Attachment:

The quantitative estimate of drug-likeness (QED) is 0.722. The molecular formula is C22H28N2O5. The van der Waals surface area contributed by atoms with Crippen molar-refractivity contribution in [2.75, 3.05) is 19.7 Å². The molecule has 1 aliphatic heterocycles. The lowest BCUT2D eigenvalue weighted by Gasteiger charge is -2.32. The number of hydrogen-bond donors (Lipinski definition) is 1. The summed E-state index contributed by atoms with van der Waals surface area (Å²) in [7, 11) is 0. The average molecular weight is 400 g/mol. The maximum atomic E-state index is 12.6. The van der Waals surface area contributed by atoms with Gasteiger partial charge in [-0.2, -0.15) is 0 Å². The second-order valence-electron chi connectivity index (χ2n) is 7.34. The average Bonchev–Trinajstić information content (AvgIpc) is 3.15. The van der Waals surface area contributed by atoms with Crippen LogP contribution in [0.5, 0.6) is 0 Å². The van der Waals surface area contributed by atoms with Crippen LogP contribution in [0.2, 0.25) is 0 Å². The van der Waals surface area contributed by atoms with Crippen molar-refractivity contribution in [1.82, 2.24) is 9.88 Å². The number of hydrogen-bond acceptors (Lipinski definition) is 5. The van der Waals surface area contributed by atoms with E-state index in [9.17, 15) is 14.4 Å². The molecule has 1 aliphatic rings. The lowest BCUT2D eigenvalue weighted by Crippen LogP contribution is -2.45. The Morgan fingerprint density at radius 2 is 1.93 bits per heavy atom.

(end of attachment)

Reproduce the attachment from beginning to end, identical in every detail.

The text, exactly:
The quantitative estimate of drug-likeness (QED) is 0.722. The molecular formula is C22H28N2O5. The van der Waals surface area contributed by atoms with Crippen molar-refractivity contribution in [2.75, 3.05) is 19.7 Å². The molecule has 1 aliphatic heterocycles. The lowest BCUT2D eigenvalue weighted by Gasteiger charge is -2.32. The number of hydrogen-bond donors (Lipinski definition) is 1. The summed E-state index contributed by atoms with van der Waals surface area (Å²) in [7, 11) is 0. The average molecular weight is 400 g/mol. The maximum atomic E-state index is 12.6. The van der Waals surface area contributed by atoms with Gasteiger partial charge in [-0.2, -0.15) is 0 Å². The second-order valence-electron chi connectivity index (χ2n) is 7.34. The average Bonchev–Trinajstić information content (AvgIpc) is 3.15. The van der Waals surface area contributed by atoms with Crippen LogP contribution in [0.5, 0.6) is 0 Å². The van der Waals surface area contributed by atoms with Crippen LogP contribution in [0.2, 0.25) is 0 Å². The van der Waals surface area contributed by atoms with Crippen molar-refractivity contribution in [1.82, 2.24) is 9.88 Å². The number of hydrogen-bond acceptors (Lipinski definition) is 5. The van der Waals surface area contributed by atoms with E-state index in [9.17, 15) is 14.4 Å². The molecule has 1 aliphatic rings. The lowest BCUT2D eigenvalue weighted by Crippen LogP contribution is -2.45. The Morgan fingerprint density at radius 2 is 1.93 bits per heavy atom.